How Practicing Self Compassion Helped Me Improve My Mental Health

How being kind to oneself creates opportunities for personal growth and improved mental health
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It was 1980, on Valentine’s Day, that I became diagnosed as a juvenile diabetic type 1. I was only 5 years old. It was a life-altering diagnosis and the end of my childhood innocence. I had to learn how to give my own shots of insulin and deal with both high and low blood sugar difficulties. 

Low blood sugar reactions, happen when there is not enough sugar in the bloodstream because of too much insulin given. They cause me to become confused and shaky and it is a life-threatening situation if juice or sugar is not given immediately. High blood sugars, on the other hand, are equally bad and over time can cause amputations of limbs, kidney issues, or even blindness.

My parents, at the time of diagnosis, thought that I needed to do a sport so that I would not lose my limbs to diabetic complications. My dad signed me up to learn to skate at Kerrisdale Arena and it is where my love of skating started. It wasn’t long before I was wrapped up heavily in the competitive figure skating circle of life.

I practiced for hours and fell many times in an attempt to land new jumps so I could compete at a high level of skating. 

Figure skating, being a subjective sport, relies on judges to determine the rankings of the competitors. I believe that over time as a result of my disordered thinking of being judged continuously and my desperation of trying to advance in my ranking, I looked at myself to try to fix my faults to gain the competitive edge.

Unfortunately, all I accomplished was that I learned to be too self-critical. I thought the judges would look at how you behaved, what you wore, facial expressions, and how your body looked and they were all factors in how one would place in rankings. I dwelt on my negative attributes daily and gave myself constant self-criticism.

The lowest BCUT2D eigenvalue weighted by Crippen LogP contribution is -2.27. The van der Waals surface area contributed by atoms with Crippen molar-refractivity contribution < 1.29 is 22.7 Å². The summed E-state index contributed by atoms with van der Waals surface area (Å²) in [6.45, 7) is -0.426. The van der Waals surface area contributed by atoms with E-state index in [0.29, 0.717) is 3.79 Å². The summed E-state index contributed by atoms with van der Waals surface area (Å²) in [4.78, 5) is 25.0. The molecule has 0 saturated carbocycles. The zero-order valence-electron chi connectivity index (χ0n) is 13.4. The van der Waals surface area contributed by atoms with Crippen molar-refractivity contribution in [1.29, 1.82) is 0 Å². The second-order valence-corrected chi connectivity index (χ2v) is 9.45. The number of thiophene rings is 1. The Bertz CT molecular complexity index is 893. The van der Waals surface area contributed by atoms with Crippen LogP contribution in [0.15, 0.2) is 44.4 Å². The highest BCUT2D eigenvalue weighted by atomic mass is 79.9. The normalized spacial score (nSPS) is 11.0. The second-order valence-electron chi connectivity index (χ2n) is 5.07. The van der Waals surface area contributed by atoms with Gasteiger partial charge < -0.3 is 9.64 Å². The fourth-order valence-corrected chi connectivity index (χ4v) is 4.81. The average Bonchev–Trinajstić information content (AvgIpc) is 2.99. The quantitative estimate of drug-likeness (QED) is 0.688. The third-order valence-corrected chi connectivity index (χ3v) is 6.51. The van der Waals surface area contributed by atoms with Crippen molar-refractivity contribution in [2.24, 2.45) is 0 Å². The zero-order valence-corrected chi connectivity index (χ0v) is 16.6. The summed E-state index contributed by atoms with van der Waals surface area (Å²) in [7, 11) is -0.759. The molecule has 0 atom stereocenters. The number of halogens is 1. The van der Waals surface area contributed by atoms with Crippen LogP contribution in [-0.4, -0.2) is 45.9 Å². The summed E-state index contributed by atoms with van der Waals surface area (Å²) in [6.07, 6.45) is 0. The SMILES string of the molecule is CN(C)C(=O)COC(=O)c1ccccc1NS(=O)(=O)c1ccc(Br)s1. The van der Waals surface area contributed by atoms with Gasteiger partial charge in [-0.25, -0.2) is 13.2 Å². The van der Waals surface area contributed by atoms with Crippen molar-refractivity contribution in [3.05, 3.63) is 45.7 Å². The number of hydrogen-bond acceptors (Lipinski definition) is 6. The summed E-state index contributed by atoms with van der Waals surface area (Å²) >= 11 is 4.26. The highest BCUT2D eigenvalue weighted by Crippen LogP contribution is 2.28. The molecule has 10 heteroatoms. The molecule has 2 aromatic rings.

According to Dr. Aaron T.Beck, from the University of Pennsylvania, the creator of Cognitive Behavioural Therapy, depression can be caused by negative thinking. Therefore, spending a lot of time in a state of negative self-reflection as I did can and did lead to an altered state of mood

To make matters worse severe depression, if not treated over time, can cause a shift into psychosis which makes a person unable to tell what is real and not real while in that state. 

This is exactly what happened to me. I got sick with psychosis in 2006 after suffering unknowingly from depression for many years. At the time leading up to the diagnosis and after already completing my university degree in communications,I was in a school that was training me for medical transcription and I was under a lot of stress which put further strain on my brain.

This mental illness devastated me because of many factors. Not only was I humiliated to have a mental illness because of the stigma around mental health issues but I also felt unlovable and rejected by society. 

Psychosis is a serious mental illness and is treatable with proper medication and the medication brings the sufferer back into reality. 

As long as the medication is taken at the appropriate dosage the state of being disconnected from society is rectified. 

However, all you hear in the news are stories of people who are violent with mental illness, and violence in mental illness is actually quite rare. Stigma remains.

I was brought under the careful watch of a psychiatrist and with this medication and talk therapy(cognitive behavioral therapy)I was told and shown that I was actually very hard on myself. This was the turning point.

I needed to change and changing is very hard to do. It takes practice. I started to look at myself as imperfect beauty. I am beautiful because of the flaws that I have. Not ugly because of my flaws. After retraining my brain to think in this manner, by writing in my journal daily, I found that relationships were easier to maintain and my confidence in myself grew. 

I also found that allowing myself to make mistakes frequently without judging myself helped as well.

It wasn’t long before I noticed that my mood was improving. My mood was further helped with an antidepressant but the real benefit is from the positive self-compassion I have for myself now.

practicing self compassion improves mental health
image source: tinybuddha
Vivien Hannos, born June 1975, has a Bachelors Degree in Communications and Culture from the University of Calgary.

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